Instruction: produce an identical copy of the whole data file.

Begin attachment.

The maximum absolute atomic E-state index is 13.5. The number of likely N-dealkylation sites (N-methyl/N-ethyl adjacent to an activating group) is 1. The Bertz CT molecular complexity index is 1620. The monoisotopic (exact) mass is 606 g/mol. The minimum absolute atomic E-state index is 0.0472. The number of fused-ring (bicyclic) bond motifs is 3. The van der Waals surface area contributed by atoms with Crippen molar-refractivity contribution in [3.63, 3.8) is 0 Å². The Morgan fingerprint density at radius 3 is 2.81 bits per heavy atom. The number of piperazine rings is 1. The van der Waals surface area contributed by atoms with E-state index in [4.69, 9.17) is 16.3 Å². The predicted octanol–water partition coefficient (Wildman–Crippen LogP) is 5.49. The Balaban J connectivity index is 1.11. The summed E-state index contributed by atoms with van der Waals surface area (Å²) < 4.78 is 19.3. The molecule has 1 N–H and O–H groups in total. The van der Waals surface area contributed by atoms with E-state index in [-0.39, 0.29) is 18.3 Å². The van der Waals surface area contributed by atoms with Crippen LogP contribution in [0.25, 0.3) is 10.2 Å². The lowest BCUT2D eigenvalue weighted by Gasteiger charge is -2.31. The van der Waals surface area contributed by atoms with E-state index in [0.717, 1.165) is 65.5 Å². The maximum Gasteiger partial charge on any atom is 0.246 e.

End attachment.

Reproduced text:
The maximum absolute atomic E-state index is 13.5. The number of likely N-dealkylation sites (N-methyl/N-ethyl adjacent to an activating group) is 1. The Bertz CT molecular complexity index is 1620. The monoisotopic (exact) mass is 606 g/mol. The minimum absolute atomic E-state index is 0.0472. The number of fused-ring (bicyclic) bond motifs is 3. The van der Waals surface area contributed by atoms with Crippen molar-refractivity contribution in [3.63, 3.8) is 0 Å². The Morgan fingerprint density at radius 3 is 2.81 bits per heavy atom. The number of piperazine rings is 1. The van der Waals surface area contributed by atoms with E-state index in [4.69, 9.17) is 16.3 Å². The predicted octanol–water partition coefficient (Wildman–Crippen LogP) is 5.49. The Balaban J connectivity index is 1.11. The summed E-state index contributed by atoms with van der Waals surface area (Å²) < 4.78 is 19.3. The molecule has 1 N–H and O–H groups in total. The van der Waals surface area contributed by atoms with E-state index in [-0.39, 0.29) is 18.3 Å². The van der Waals surface area contributed by atoms with Crippen LogP contribution in [0.25, 0.3) is 10.2 Å². The lowest BCUT2D eigenvalue weighted by Gasteiger charge is -2.31. The van der Waals surface area contributed by atoms with E-state index in [0.717, 1.165) is 65.5 Å². The maximum Gasteiger partial charge on any atom is 0.246 e.